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Role and Responsibilities of a Community Pharmacist
Community pharmacists are the easiest to get health specialists by the public and they sustain a connection with doctors and other health specialists in the primary health upkeep. Community pharmacies are located in small town centre, supermarkets, in the most underprivileged interiors and are in most cases opened for longs hours when no other healthcare givers are obtainable (Rubio-Valera, Maria, Chen, and O’Reilly 2014, p. 10977). For years the community pharmacist as a healthcare specialist has progressed from the customary role of dispensing doctors’ prescriptions role to permit for improved and enhanced incorporation and team working with the broader professional in the health care servicing (Mossialos et al. 2015, p.631). The paper aims at the main role and responsibilities of the community pharmacist.
Pharmacists in community setting dispense medications, advice on how to use the prescription and over the counter prescriptions, and offer drug therapy (McMillan, King and Tully 2016, p.657). A community pharmacist before dispensing any medication, he checks the information needed, confirms if the prescription is suitable for the patients, prepares the medication (there are drugs which are not kept in their ready-to-use state), ensures the prescription is accurately filled and finally educate and supply the medication (McMillan et al 2014, p.660). This ensures that the patients are well equipped with the relevant know-how about the medication thereby avoiding any opposing interactions, medication misuse, and other related errors. This promotes health results, enhances pharmacist-patients relations and most importantly stresses the role of the pharmacist as a reliable health advice-giver.
A community pharmacist also assists in providing advice on drug selection and usage to doctors, other health professionals, and the public. The pharmacist is to amass and preserve all medical information and most essentially on the recently introduced medicines, makes this information available to the other health caregivers and patients, and to ensure the information is used to enhance the balanced drug use (Davies, Barber and Taylor 2014, p.310). The community pharmacist ensures that he provides counsel, and the necessary clarifications to the entire department involved the doctors and the public (World Health Organization 2015).
Further, the community pharmacist helps in counselling patients in health promotion in areas of disease prevention and the proper use of drugs. Health promotion is a fundamental role for community pharmacist in addressing health issues like smoking, nutrition, exercise, oral health, family planning, women’s health, and mental health. (Saramunee et al. 2014, p.276). They may also get engaged in local community group’s education about health promotion and in campaigns like Expanded Programs on Immunization, and malaria and blindness programs all concerned with disease prevention (World Health Organization 2015). The community pharmacist is essential in promoting healthcare in areas where they are located.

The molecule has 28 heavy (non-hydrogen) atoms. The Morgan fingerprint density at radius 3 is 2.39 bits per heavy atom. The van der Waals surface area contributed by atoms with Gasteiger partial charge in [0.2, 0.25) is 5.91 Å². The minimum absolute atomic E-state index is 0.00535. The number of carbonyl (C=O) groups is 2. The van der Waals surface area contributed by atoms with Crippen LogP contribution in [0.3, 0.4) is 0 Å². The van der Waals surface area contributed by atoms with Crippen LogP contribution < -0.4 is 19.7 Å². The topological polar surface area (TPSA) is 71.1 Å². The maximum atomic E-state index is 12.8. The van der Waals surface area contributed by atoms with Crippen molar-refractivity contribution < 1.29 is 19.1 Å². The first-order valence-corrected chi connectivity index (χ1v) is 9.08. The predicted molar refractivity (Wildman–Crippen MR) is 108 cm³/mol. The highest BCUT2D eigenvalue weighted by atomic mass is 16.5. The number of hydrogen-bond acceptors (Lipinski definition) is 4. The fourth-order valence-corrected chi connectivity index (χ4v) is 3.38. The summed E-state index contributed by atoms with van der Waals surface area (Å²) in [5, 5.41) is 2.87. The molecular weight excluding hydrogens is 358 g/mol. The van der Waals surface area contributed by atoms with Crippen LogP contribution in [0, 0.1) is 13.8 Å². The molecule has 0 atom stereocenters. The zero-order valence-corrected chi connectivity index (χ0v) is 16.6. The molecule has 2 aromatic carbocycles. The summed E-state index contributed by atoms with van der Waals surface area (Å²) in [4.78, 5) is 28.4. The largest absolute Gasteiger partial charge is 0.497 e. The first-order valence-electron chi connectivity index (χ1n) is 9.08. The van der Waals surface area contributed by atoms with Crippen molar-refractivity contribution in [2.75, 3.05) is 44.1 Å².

In improving the quality of health care in the community, the pharmacist plays an important role in linking patients and medical professionals. They are not only taught how to dispense medication, provide medical information and help in health promotion, they are also well equipped to help control side effects and give guidance to patients on multiple medications on how to effectively and safely use them (World Health Organization 2015). They not only reduce cost in health care services but they are also easily accessible to the public and they are much preferred than the doctors for they offer better and easily understood prescriptions.
Davies, J.E., Barber, N. and Taylor, D., 2014. What do community pharmacists do?: results from a work sampling study in London. International Journal of Pharmacy Practice, 22(5), pp.309-318.
McMillan, S.S., Kelly, F., Sav, A., King, M.A., Whitty, J.A. and Wheeler, A.J., 2014. Consumer and carer views of A ustralian community pharmacy practice: awareness, experiences and expectations. Journal of Pharmaceutical Health Services Research, 5(1), pp.29-36.
McMillan, S.S., King, M. and Tully, M.P., 2016. How to use the nominal group and Delphi techniques. International journal of clinical pharmacy, 38(3), pp.655-662.
Mossialos, E., Courtin, E., Naci, H., Benrimoj, S., Bouvy, M., Farris, K., Noyce, P. and Sketris, I., 2015. From “retailers” to health care providers: transforming the role of community pharmacists in chronic disease management. Health Policy, 119(5), pp.628-639.
Rubio-Valera, Maria, Timothy Chen, and Claire O’Reilly, 2014 “New roles for pharmacists in community mental health care: a narrative review.” International journal of environmental research and public health 11.10: 10967-10990.
Saramunee, K., Krska, J., Mackridge, A., Richards, J., Suttajit, S. and Phillips-Howard, P., 2014. How to enhance public health service utilization in community pharmacy?: general public and health providers’ perspectives. Research in Social and Administrative Pharmacy, 10(2), pp.272-284.
World Health Organization, 2015. Health Worker Role in Providing Safe Abortion Care and Post Abortion Contraception. World Health Organization.